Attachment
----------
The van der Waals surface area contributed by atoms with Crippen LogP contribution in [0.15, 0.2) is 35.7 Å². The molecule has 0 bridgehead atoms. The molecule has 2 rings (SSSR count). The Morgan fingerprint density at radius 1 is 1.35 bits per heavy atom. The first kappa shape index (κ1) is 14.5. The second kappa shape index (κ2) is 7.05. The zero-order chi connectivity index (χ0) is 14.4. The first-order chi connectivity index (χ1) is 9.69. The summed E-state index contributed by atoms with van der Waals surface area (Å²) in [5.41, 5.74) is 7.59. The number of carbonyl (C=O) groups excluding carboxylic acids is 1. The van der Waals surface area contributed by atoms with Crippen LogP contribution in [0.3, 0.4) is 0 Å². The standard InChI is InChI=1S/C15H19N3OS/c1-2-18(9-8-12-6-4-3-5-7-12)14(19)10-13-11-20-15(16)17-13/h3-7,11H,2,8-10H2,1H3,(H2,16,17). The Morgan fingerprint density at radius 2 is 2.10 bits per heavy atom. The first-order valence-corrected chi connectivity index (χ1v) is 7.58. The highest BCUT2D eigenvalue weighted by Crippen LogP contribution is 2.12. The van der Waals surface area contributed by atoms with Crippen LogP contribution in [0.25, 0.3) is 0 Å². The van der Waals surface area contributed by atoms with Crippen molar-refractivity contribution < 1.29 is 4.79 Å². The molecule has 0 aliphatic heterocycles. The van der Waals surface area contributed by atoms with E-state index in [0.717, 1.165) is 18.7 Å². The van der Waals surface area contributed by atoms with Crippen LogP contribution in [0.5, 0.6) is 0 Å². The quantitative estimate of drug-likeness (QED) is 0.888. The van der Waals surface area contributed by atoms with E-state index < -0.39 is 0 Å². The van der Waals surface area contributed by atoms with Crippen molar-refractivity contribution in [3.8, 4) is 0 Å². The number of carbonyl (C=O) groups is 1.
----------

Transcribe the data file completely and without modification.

The van der Waals surface area contributed by atoms with Crippen LogP contribution in [0.15, 0.2) is 35.7 Å². The molecule has 0 bridgehead atoms. The molecule has 2 rings (SSSR count). The Morgan fingerprint density at radius 1 is 1.35 bits per heavy atom. The first kappa shape index (κ1) is 14.5. The second kappa shape index (κ2) is 7.05. The zero-order chi connectivity index (χ0) is 14.4. The first-order chi connectivity index (χ1) is 9.69. The summed E-state index contributed by atoms with van der Waals surface area (Å²) in [5.41, 5.74) is 7.59. The number of carbonyl (C=O) groups excluding carboxylic acids is 1. The van der Waals surface area contributed by atoms with Crippen LogP contribution in [0.3, 0.4) is 0 Å². The standard InChI is InChI=1S/C15H19N3OS/c1-2-18(9-8-12-6-4-3-5-7-12)14(19)10-13-11-20-15(16)17-13/h3-7,11H,2,8-10H2,1H3,(H2,16,17). The Morgan fingerprint density at radius 2 is 2.10 bits per heavy atom. The first-order valence-corrected chi connectivity index (χ1v) is 7.58. The highest BCUT2D eigenvalue weighted by Crippen LogP contribution is 2.12. The van der Waals surface area contributed by atoms with Crippen LogP contribution in [0.25, 0.3) is 0 Å². The van der Waals surface area contributed by atoms with Crippen molar-refractivity contribution < 1.29 is 4.79 Å². The molecule has 0 aliphatic heterocycles. The van der Waals surface area contributed by atoms with E-state index in [0.717, 1.165) is 18.7 Å². The van der Waals surface area contributed by atoms with Crippen LogP contribution in [0.5, 0.6) is 0 Å². The quantitative estimate of drug-likeness (QED) is 0.888. The van der Waals surface area contributed by atoms with E-state index < -0.39 is 0 Å². The van der Waals surface area contributed by atoms with Crippen molar-refractivity contribution in [3.8, 4) is 0 Å². The number of carbonyl (C=O) groups is 1.